Friday, March 21, 2008

14th Station: Jesus is laid in the tomb

The tomb is closed. We can now go home, but where is home now that Jesus has gone? Do I return to Nazareth or do I stay here in Jerusalem? What does John want to do?

John. You are now my son, but I would far rather have my beloved Jesus, the son of my own body, here with me, alive and well. As a mother, I would have spared him even a moment of suffering and yet I could not. The world has not yet seen that Jesus and I were inextricably linked from the moment of his conception, when his life was truly safe within my own. True, I could say that we were together from all eternity, but I am a woman who cannot look back into eternity. My backward gaze sees the visit of the angel and knows the instant when Jesus was present in my womb. From that moment, we lived and breathed and acted as one, even when we were far apart.

I cannot describe the anguish at the foot of the Cross. It is all too recent and my heart and mind are numb with pain and horror. I am glad that I had the opportunity to hold my cherished child in my arms once more before we made our way to a borrowed tomb. Yes, I had met Joseph of Arimathea before today, but little did I know that he would be offering Jesus a tomb just as my own Joseph offered him a home.

My Joseph. If only you were here with me at this moment. I feel your absence more keenly than ever before now that I do not have Jesus at my side. I remember the moment when Jesus and I left you in your tomb, but now that I am also leaving Jesus on a stone slab, I am lonely as I have never known or imagined possible.

Yet even in my loneliness, there are others who are also devastated by the death of Jesus. Mary Magdalen. She met my Son and was transformed. It was a miracle, certainly, for someone of her reputation and experience to suddenly put her life in order and become one of the most faithful followers of Jesus. Meeting Jesus gave her the opportunity to realise that all the powerful love that she held within her and had abused, could be put to good purpose and be life-giving.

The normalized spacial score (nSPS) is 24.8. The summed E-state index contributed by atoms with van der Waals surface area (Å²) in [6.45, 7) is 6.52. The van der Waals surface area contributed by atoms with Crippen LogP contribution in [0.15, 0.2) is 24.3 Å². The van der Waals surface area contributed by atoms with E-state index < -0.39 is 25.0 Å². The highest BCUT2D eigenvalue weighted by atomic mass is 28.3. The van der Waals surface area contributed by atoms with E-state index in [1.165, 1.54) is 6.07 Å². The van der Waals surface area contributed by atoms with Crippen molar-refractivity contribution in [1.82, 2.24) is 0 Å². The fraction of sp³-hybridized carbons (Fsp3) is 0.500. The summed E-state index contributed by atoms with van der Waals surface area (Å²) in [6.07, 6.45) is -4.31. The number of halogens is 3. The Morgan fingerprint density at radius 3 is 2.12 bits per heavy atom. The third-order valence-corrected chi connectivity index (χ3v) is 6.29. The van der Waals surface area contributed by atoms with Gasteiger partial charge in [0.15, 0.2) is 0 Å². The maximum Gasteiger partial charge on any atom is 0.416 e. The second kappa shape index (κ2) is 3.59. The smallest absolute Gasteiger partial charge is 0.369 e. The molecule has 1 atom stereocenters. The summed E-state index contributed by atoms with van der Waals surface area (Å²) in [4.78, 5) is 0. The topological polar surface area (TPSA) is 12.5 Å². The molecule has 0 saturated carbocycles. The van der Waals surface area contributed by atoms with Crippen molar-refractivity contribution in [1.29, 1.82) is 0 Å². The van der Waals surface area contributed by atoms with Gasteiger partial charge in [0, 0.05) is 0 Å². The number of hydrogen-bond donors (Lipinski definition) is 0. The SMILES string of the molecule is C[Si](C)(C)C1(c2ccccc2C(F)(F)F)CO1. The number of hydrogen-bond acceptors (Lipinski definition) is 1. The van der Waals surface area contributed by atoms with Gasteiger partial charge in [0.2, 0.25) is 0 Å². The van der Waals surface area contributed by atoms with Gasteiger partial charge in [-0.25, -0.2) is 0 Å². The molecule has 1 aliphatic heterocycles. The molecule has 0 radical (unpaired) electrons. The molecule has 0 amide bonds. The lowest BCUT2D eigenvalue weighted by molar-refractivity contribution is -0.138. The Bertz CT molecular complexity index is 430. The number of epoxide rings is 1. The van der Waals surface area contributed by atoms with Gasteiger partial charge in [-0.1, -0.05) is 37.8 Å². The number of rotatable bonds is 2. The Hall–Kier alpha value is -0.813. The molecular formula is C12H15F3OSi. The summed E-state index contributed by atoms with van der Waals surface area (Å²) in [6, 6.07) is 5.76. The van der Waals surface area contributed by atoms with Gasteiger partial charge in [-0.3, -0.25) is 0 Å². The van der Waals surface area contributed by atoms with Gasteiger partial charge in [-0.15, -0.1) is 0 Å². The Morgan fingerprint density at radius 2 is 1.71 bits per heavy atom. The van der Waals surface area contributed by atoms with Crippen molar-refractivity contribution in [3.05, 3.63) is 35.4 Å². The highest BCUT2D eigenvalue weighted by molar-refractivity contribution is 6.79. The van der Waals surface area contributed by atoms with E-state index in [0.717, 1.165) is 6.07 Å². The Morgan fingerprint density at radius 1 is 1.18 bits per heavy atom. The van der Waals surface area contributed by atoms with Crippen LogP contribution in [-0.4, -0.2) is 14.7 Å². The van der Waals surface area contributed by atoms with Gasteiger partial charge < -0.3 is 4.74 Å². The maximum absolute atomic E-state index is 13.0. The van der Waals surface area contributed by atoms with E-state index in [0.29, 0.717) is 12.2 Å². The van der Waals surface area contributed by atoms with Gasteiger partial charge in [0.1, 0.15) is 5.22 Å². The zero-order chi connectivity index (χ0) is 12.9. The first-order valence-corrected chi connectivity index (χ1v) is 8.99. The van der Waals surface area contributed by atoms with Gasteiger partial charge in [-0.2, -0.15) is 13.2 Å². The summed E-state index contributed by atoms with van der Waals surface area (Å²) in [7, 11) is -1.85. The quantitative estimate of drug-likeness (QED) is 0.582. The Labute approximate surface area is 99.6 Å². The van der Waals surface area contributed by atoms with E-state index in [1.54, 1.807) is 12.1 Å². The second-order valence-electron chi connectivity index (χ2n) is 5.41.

Mary, my dear cousin, mother of James and Joseph. Your son abandoned mine and yet you and I stood together at the foot of my Son’s disgrace and glory. I think that James will never forget that whereas he was a coward, afraid for his own life, his mother ignored the inevitable gossip and criticism in an effort to give me the comfort and support that I needed. You did not forget your nephew and covered up for the shortcomings of your son. How can I ever thank you?

John. How did your mother feel when she heard Jesus tell you that I was to be your mother? She was also there as Jesus breathed his last. Her son James had run away and her son John was given to another woman. Did she feel that she, too, was suddenly bereaved and left alone? How will she bear the loss of two sons within such a short time? You were both there for me, but you were not present for your mother… or did you think that you were being torn asunder between your concerns for Jesus, for me and for her? How could you have known what to do?

John, when Jesus died, it was your responsibility as son to find him a burial place. Did you ask Joseph of Arimathea, or was he here on his own initiative? He had stood against the Sanhedrin of which he is a member, and had braved the anger of Herod as he asked for permission to remove Jesus from the Cross. He was brave. He was not always so, but it seems that the death of Jesus has brought out hidden strengths in some people. Whereas Joseph had initially approached Jesus under cover of darkness, here, he tackled Herod in the clear light of day, before the setting of the sun heralded the coming of the Sabbath.

We have not had time to properly anoint Jesus for his burial. That is something that will have to wait until after the Sabbath. We must return here early on Sunday morning.

Jesus, I bitterly regret that we have had so little time to prepare your body. You deserve so much honour and yet you have received so much hatred and rejection.

Yet, although the cross was meant to be the greatest form of degradation that could by inflicted upon you, it was also your glory. You chose to accept death, following your father’s will so closely even though you knew that the consequences of such obedience would be so terrible.

Jesus, your Cross was your glory. It is still too recent for me to say that I exult in all that you achieved. My heart is still overflowing with too much pain for me to say that, but, Jesus, as we close the door of your tomb, I can say, as only a mother can, that I am proud of you, my dearest, beloved Son.

All that you have done in such a short life will be heralded for all ages to come. Your words will never be forgotten. They will be borne within other hearts and minds, giving others the strength and the courage to totally commit themselves to your Father.

Jesus, Joseph and I would want nothing more than your total fidelity to your real Father: God.

Jesus, you are my Son, but you are also the Son of God.

God bless,

Sr. Janet